3. Backgammon
This abstract is a true classic, apparently dating back five thousand years to Mesopotamia. It may share a common ancestor with Pachisi, was probably related to the Egyptian game Senet and spread everywhere by Roman legions. Popularity surged in the United States during the 1970s and continues today, probably for the gambling element. Like Othello it is also quite easy to learn. The gambling aspect saves the game's main problem, its extreme vagaries of luck. The only way to really play it is to make an entire
evening of a series of games, gambling on the outcome of each match, the smart player will then usually do better because he can tell when to raise the stakes and when to refrain. But a single playing or two, the only possible circumstances for most, is bound to be just a disappointing exercise in dice luck.
2. Checkers
Here is another true oldie, an abstract whose roots stretch all the way back to ancient Egypt, when possibly it was not quite so abstract. Today, versions vary and the UK and USA seem content to play on a 8x8 board while continental Europe prefers a 10x10 board. Other parts of the world, such as southeast Asia, even use 12x12. Generally quite popular, although somehow lacking the exalted reputation of Chess, to which it is often compared, probably on the basis of the similar board even though this is not really appropriate as the two are quite different.
Admittedly quite accessible, this game has been "solved", in the sense that computer analysis has determined everything that can be known about it, even determining that the first player has a slight advantage. If that doesn't discourage, when it comes to both flavor and variety, it's rather lacking.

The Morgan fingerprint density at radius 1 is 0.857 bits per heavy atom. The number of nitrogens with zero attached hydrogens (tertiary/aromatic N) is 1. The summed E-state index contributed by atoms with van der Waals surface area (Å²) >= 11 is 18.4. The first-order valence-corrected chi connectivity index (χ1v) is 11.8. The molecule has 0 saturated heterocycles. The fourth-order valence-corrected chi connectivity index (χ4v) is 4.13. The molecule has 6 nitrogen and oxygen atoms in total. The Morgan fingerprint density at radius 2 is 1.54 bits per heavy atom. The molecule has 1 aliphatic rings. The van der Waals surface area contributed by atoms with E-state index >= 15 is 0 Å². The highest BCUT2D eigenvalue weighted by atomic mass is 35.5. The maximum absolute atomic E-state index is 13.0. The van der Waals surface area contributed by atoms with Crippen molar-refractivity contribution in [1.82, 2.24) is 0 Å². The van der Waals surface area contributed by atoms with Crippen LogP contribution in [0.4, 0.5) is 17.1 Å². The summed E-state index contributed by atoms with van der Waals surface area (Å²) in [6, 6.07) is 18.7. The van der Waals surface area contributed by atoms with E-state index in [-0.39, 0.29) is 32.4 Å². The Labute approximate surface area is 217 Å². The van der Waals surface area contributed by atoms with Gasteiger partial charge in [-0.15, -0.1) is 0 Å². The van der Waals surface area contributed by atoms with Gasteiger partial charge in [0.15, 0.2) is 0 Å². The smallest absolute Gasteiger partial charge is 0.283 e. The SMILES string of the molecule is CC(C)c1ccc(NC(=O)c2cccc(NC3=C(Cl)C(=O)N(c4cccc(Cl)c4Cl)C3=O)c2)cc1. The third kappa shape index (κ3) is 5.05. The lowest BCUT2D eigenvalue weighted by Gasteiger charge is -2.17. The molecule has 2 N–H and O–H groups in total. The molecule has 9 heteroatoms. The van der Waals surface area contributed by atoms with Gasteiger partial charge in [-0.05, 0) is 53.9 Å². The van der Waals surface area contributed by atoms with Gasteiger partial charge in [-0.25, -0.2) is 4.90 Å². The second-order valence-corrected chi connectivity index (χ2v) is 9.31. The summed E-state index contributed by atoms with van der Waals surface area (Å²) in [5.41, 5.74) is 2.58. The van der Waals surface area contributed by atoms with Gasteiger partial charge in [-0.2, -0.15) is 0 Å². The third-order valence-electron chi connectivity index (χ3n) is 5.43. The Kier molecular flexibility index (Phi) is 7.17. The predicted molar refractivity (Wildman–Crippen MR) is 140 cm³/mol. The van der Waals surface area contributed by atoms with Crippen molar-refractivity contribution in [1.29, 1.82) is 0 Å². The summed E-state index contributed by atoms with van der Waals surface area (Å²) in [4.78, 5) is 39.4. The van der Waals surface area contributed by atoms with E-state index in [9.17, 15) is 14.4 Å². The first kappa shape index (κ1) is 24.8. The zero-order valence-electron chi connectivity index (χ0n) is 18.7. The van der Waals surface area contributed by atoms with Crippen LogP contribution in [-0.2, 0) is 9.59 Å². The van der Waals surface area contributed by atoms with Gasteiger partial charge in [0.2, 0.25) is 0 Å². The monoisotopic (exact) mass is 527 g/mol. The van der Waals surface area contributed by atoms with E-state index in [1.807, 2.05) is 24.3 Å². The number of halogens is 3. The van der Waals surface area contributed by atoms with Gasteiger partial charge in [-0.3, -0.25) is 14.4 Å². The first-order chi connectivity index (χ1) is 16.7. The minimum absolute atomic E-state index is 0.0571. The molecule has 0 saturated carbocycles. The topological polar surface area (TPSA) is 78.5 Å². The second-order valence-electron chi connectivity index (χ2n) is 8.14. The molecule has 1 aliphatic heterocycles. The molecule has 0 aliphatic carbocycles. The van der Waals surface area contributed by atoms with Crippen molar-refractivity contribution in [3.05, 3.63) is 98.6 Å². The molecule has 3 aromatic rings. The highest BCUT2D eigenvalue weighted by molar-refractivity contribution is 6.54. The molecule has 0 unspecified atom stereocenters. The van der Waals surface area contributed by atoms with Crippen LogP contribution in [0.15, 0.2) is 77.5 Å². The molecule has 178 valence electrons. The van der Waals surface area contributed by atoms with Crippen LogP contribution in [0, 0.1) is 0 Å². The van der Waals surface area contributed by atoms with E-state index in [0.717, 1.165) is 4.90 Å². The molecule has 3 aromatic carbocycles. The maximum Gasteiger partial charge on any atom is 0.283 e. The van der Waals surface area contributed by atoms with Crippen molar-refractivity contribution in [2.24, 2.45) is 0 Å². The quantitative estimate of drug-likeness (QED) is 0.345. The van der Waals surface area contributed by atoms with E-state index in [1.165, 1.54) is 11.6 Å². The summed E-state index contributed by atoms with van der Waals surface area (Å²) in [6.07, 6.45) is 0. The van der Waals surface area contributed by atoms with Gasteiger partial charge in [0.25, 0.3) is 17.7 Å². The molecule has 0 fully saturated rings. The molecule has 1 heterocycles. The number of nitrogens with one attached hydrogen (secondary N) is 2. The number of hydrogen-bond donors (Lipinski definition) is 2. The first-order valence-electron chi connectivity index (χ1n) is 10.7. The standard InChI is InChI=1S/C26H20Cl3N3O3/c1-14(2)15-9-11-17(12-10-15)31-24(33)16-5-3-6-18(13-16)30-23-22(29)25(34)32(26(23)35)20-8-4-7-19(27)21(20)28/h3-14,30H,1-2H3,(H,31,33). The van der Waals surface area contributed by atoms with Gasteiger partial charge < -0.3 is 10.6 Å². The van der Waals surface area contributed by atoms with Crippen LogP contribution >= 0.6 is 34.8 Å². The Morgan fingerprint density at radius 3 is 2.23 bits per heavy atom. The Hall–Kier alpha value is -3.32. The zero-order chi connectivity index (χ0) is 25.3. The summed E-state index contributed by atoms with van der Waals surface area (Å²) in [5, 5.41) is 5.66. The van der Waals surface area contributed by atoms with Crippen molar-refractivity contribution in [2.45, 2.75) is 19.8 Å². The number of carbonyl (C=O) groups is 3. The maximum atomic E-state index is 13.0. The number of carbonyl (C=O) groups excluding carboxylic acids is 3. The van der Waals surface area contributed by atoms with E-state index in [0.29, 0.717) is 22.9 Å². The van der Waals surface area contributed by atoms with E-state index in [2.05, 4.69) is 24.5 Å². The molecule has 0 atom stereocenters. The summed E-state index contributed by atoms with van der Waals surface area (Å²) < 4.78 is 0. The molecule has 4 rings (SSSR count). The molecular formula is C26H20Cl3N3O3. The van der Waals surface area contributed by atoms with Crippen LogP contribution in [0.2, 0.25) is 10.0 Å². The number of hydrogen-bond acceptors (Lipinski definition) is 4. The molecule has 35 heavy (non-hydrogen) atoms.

1. Chess
The last of the true oldies has obviously experienced a large number of rules changes over time. Allowing pawns to optionally move forward two spaces is a fix to speed things up while the en passant rule is a fix to this fix. Strategy is very deep, but computers are beating even the very best players these days. Unlike many of the games above, there is no luck apart from who starts. Despite its former reputation as a quaint, sissy pursuit, it is increasingly becoming recognized, for example as in The Joy Luck Club, that good play is mostly about aggression. As with the similarly popular Bridge, the very extensive amount of literature about the game prove to be its downfall. In the words of Baldesar Castiglione who wrote his Etiquette for Renaissance Gentlemen in 1528: "That is certainly a refined and ingenious recreation," said Federico, "but it seems to me to possess one defect; namely, that it is possible for it to demand too much knowledge, so that anyone who wishes to become an
outstanding player must, I think, give to it as much time and study as he would to learning some noble science or performing well something or other of importance; and yet for all his pains when all is said and done all he knows is just one game. Therefore as far as chess is concerned we reach what is a very rare conclusion: that mediocrity is more to be praised than excellence."
Next time: some suggestions for more modern games that can replace some of these and ratchet up the fun....

   


by Rick Heli